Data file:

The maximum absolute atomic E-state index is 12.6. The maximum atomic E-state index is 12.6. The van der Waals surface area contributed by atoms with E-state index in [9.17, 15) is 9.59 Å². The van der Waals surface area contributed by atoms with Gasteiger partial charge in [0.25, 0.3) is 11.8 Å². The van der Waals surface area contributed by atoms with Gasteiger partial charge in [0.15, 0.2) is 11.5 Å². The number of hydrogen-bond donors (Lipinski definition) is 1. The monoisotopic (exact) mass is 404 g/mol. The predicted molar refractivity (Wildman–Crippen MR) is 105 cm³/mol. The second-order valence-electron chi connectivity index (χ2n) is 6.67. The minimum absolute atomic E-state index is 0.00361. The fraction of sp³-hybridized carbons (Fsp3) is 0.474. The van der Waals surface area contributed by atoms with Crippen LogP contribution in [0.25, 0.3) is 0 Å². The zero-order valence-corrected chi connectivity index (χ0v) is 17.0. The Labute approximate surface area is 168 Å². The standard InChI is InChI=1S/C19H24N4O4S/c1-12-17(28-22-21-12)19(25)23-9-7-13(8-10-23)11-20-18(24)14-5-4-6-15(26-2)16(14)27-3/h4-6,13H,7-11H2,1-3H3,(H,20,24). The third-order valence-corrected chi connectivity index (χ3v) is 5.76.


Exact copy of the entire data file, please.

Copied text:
The maximum absolute atomic E-state index is 12.6. The maximum atomic E-state index is 12.6. The van der Waals surface area contributed by atoms with E-state index in [9.17, 15) is 9.59 Å². The van der Waals surface area contributed by atoms with Gasteiger partial charge in [0.25, 0.3) is 11.8 Å². The van der Waals surface area contributed by atoms with Gasteiger partial charge in [0.15, 0.2) is 11.5 Å². The number of hydrogen-bond donors (Lipinski definition) is 1. The monoisotopic (exact) mass is 404 g/mol. The predicted molar refractivity (Wildman–Crippen MR) is 105 cm³/mol. The second-order valence-electron chi connectivity index (χ2n) is 6.67. The minimum absolute atomic E-state index is 0.00361. The fraction of sp³-hybridized carbons (Fsp3) is 0.474. The van der Waals surface area contributed by atoms with Crippen LogP contribution in [0.25, 0.3) is 0 Å². The zero-order valence-corrected chi connectivity index (χ0v) is 17.0. The Labute approximate surface area is 168 Å². The standard InChI is InChI=1S/C19H24N4O4S/c1-12-17(28-22-21-12)19(25)23-9-7-13(8-10-23)11-20-18(24)14-5-4-6-15(26-2)16(14)27-3/h4-6,13H,7-11H2,1-3H3,(H,20,24). The third-order valence-corrected chi connectivity index (χ3v) is 5.76.